Shunga-Satori: Behind The Scenes With 'Shunga-Satori', Pt. 2: The Idea

By Serdar Yegulalp on 2023-03-27 08:00:00-04:00 No comments

To commemorate the release of my new novel Shunga-Satori, I'll be making a series of posts to serve as an extended introduction to the book — its origins, its influences, its themes, its setting and characters. Enjoy.

(See all entries in this series here.)

In Part One of this series, I talked about how Shunga-Satori started as a project about an artist trying to make sense of another artist's legacy, and how the failure of that project to coalesce led me to think more about how to make a story out of one of its components.

For a long time now, long since before I began publishing my writing, I've been fascinated by the idea of "hyperspaces". Many of my dreams, for instance, all seem to take place in a sort of miniaturized copy of the real world, with an internally consistent geography. (Maybe someday I'll use that as a story setting.) Summerworld, the first work I published under my own imprint*, was about a similar kind of hyperspace, one created by the collective imagination of a world. A follow-up that I never completed, The Underground Sun, had the same idea. Welcome To The Fold explored a "real-world" variant of the idea, where the hyperspace in question was held collectively in the heads of many participants.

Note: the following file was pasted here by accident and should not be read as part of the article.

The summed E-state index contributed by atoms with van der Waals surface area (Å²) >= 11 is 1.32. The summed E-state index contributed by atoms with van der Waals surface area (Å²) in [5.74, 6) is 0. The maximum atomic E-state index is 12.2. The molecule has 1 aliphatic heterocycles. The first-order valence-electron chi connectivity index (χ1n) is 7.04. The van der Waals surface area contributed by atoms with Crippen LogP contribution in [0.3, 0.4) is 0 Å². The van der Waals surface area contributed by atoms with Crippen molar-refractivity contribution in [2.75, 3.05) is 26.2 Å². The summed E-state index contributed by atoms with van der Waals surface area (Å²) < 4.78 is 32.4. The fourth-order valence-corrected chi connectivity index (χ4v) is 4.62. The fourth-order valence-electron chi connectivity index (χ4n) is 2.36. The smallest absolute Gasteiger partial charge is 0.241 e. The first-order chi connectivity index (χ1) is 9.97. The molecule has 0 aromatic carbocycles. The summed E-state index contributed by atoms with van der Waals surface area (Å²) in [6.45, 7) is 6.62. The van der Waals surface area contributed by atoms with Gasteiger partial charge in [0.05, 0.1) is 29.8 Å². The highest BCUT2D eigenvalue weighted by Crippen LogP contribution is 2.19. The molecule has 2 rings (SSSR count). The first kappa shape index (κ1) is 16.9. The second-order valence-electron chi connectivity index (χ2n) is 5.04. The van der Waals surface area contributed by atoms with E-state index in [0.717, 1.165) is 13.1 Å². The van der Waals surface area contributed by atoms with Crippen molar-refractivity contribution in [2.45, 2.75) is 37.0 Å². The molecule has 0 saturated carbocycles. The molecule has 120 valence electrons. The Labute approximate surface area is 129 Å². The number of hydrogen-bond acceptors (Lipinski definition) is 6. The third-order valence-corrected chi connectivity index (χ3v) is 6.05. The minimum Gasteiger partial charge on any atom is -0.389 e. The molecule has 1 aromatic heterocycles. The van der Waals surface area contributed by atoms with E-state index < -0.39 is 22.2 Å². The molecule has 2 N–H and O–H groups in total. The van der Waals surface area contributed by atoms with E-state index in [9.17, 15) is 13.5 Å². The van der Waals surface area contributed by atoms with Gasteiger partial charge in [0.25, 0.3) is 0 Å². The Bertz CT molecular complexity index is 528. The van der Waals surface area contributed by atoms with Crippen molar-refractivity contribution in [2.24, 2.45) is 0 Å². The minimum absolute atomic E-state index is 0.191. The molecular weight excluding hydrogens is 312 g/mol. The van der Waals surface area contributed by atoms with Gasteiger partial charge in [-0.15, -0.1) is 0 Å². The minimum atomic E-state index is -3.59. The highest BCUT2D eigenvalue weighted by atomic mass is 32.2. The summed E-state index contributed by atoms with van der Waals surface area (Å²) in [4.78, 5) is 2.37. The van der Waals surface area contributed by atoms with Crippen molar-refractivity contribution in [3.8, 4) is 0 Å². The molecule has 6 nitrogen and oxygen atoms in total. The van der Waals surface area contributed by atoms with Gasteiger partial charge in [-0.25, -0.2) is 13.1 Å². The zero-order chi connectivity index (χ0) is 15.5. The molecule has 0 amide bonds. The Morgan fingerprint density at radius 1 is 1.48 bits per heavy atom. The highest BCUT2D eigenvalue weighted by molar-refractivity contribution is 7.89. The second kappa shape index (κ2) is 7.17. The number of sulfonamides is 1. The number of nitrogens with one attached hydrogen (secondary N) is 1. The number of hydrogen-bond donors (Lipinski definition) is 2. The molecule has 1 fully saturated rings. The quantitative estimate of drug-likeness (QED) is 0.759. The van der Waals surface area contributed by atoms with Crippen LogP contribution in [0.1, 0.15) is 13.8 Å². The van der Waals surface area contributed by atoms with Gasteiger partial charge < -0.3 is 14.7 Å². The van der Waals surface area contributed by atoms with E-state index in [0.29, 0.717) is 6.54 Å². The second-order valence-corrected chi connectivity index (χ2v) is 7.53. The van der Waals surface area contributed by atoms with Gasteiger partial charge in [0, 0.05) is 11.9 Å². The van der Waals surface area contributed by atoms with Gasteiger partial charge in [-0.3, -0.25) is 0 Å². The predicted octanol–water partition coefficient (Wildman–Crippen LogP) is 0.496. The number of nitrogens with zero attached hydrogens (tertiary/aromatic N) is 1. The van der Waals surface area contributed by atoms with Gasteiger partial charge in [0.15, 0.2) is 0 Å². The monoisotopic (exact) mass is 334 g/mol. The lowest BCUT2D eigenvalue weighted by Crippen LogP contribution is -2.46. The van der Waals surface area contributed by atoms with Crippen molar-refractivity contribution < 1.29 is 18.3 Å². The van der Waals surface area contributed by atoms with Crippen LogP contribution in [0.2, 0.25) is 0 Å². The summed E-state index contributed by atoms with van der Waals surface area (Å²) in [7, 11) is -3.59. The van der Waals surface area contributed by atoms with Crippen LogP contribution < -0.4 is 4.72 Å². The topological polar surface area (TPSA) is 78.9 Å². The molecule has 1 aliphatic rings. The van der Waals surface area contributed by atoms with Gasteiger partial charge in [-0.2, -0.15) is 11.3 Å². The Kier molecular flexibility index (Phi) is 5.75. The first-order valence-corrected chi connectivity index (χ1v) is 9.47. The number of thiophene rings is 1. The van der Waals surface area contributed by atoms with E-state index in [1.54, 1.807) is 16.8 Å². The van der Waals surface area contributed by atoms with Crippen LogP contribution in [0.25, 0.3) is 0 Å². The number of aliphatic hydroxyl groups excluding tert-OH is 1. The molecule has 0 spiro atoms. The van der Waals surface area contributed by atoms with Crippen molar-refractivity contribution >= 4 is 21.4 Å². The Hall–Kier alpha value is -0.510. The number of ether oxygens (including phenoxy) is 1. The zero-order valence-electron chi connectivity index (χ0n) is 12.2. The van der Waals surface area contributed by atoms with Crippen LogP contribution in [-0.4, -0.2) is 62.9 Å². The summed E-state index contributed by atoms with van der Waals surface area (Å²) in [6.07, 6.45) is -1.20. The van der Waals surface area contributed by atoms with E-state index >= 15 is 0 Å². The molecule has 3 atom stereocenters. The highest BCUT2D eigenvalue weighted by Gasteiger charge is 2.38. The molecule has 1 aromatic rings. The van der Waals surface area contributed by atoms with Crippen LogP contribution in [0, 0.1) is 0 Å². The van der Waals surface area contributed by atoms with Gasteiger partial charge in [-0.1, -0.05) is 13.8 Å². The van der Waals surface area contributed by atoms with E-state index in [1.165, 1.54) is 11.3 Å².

Some of this was influenced by, of all things, the movie United 93. Up there in the sky, a few people were trapped in the interstice between the end of one age and the beginning of another, darker one — like those who fall so far into a canyon, even the sky vanishes. I kept imagining hyperspaces like this, places where people would find themselves trapped between the violent death of one world and the difficult birth of another. That interstice was the mouth of the womb. Not all would survive to see what lay outside.

Every time I've circled this idea, I've done so in a different way. With Summerworld the idea was playful and fanciful — "Miyazaki meets Neil Gaiman", as I put it to someone else. With Welcome To The Fold, the idea was colder and sterner, about the brutal humorlessness of those who think they've been entrusted to shepherd others into utopia. Now I began to circle yet another mode for how to approach this: the underworld surrealism of a dark fairy tale.

"Davids Lynch and Cronenberg, collaborating on a movie", was how I pitched it to myself. That mode would give me new ways to explore the concept that I hadn't approached in previous works.

In the next installment I'll talk about some of the properties and media that influenced and shaped this work.

* Strictly speaking, I published other books under my own imprint before that, but they were not works I was happy with, and so I haven't made an effort to keep them in print.

Tags: Behind The Scenes: Shunga-Satori Infinimata Press Shunga-Satori ideas writing